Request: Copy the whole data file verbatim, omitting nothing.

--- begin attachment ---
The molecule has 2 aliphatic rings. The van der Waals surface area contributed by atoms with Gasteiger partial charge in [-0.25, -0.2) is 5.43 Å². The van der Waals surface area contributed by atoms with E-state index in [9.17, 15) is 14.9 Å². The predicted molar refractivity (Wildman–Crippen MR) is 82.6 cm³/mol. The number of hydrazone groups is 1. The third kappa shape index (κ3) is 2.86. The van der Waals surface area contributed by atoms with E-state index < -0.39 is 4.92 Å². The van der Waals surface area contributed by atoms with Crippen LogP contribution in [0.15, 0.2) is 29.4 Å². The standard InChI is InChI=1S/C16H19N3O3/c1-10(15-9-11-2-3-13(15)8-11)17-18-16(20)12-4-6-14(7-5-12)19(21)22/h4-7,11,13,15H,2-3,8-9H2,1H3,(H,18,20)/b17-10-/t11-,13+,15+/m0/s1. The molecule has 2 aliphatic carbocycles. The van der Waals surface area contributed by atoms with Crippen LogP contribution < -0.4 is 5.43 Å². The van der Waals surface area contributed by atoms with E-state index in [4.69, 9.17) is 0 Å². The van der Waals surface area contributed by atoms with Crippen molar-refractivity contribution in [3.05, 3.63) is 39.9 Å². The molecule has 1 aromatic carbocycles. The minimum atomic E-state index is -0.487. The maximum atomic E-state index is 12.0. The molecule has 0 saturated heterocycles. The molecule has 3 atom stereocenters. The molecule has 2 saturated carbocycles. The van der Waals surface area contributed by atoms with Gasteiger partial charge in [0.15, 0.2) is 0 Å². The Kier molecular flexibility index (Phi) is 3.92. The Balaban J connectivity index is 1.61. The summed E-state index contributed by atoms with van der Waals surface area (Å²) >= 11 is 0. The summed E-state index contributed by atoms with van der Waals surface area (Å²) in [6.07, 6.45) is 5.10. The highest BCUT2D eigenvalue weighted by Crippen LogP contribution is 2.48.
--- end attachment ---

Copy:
The molecule has 2 aliphatic rings. The van der Waals surface area contributed by atoms with Gasteiger partial charge in [-0.25, -0.2) is 5.43 Å². The van der Waals surface area contributed by atoms with E-state index in [9.17, 15) is 14.9 Å². The predicted molar refractivity (Wildman–Crippen MR) is 82.6 cm³/mol. The number of hydrazone groups is 1. The third kappa shape index (κ3) is 2.86. The van der Waals surface area contributed by atoms with E-state index < -0.39 is 4.92 Å². The van der Waals surface area contributed by atoms with Crippen LogP contribution in [0.15, 0.2) is 29.4 Å². The standard InChI is InChI=1S/C16H19N3O3/c1-10(15-9-11-2-3-13(15)8-11)17-18-16(20)12-4-6-14(7-5-12)19(21)22/h4-7,11,13,15H,2-3,8-9H2,1H3,(H,18,20)/b17-10-/t11-,13+,15+/m0/s1. The molecule has 2 aliphatic carbocycles. The van der Waals surface area contributed by atoms with Crippen LogP contribution < -0.4 is 5.43 Å². The van der Waals surface area contributed by atoms with E-state index in [4.69, 9.17) is 0 Å². The van der Waals surface area contributed by atoms with Crippen molar-refractivity contribution in [3.05, 3.63) is 39.9 Å². The molecule has 1 aromatic carbocycles. The minimum atomic E-state index is -0.487. The maximum atomic E-state index is 12.0. The molecule has 0 saturated heterocycles. The molecule has 3 atom stereocenters. The molecule has 2 saturated carbocycles. The van der Waals surface area contributed by atoms with Gasteiger partial charge in [0.15, 0.2) is 0 Å². The Kier molecular flexibility index (Phi) is 3.92. The Balaban J connectivity index is 1.61. The summed E-state index contributed by atoms with van der Waals surface area (Å²) >= 11 is 0. The summed E-state index contributed by atoms with van der Waals surface area (Å²) in [6.07, 6.45) is 5.10. The highest BCUT2D eigenvalue weighted by Crippen LogP contribution is 2.48.